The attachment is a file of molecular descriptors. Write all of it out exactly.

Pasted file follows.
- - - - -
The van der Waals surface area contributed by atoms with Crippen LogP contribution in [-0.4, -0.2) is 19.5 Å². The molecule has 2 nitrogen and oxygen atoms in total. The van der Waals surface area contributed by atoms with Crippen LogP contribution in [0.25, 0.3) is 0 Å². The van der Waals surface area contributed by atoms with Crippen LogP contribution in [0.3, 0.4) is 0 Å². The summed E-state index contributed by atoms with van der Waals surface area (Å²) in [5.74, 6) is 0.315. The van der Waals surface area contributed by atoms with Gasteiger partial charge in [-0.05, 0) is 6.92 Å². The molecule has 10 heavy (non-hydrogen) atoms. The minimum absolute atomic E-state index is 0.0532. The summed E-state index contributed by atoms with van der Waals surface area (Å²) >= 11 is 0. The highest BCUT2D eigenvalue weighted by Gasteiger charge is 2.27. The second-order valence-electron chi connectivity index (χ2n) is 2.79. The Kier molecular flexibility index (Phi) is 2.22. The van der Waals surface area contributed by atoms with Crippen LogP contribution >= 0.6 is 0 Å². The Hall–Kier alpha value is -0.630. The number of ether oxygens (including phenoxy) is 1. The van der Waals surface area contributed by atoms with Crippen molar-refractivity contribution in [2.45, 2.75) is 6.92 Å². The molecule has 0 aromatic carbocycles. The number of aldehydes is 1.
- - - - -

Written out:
The van der Waals surface area contributed by atoms with Crippen LogP contribution in [-0.4, -0.2) is 19.5 Å². The molecule has 2 nitrogen and oxygen atoms in total. The van der Waals surface area contributed by atoms with Crippen LogP contribution in [0.25, 0.3) is 0 Å². The van der Waals surface area contributed by atoms with Crippen LogP contribution in [0.3, 0.4) is 0 Å². The summed E-state index contributed by atoms with van der Waals surface area (Å²) in [5.74, 6) is 0.315. The van der Waals surface area contributed by atoms with Gasteiger partial charge in [-0.05, 0) is 6.92 Å². The molecule has 10 heavy (non-hydrogen) atoms. The minimum absolute atomic E-state index is 0.0532. The summed E-state index contributed by atoms with van der Waals surface area (Å²) >= 11 is 0. The highest BCUT2D eigenvalue weighted by Gasteiger charge is 2.27. The second-order valence-electron chi connectivity index (χ2n) is 2.79. The Kier molecular flexibility index (Phi) is 2.22. The van der Waals surface area contributed by atoms with Crippen LogP contribution >= 0.6 is 0 Å². The Hall–Kier alpha value is -0.630. The number of ether oxygens (including phenoxy) is 1. The van der Waals surface area contributed by atoms with Crippen molar-refractivity contribution in [2.45, 2.75) is 6.92 Å². The molecule has 0 aromatic carbocycles. The number of aldehydes is 1.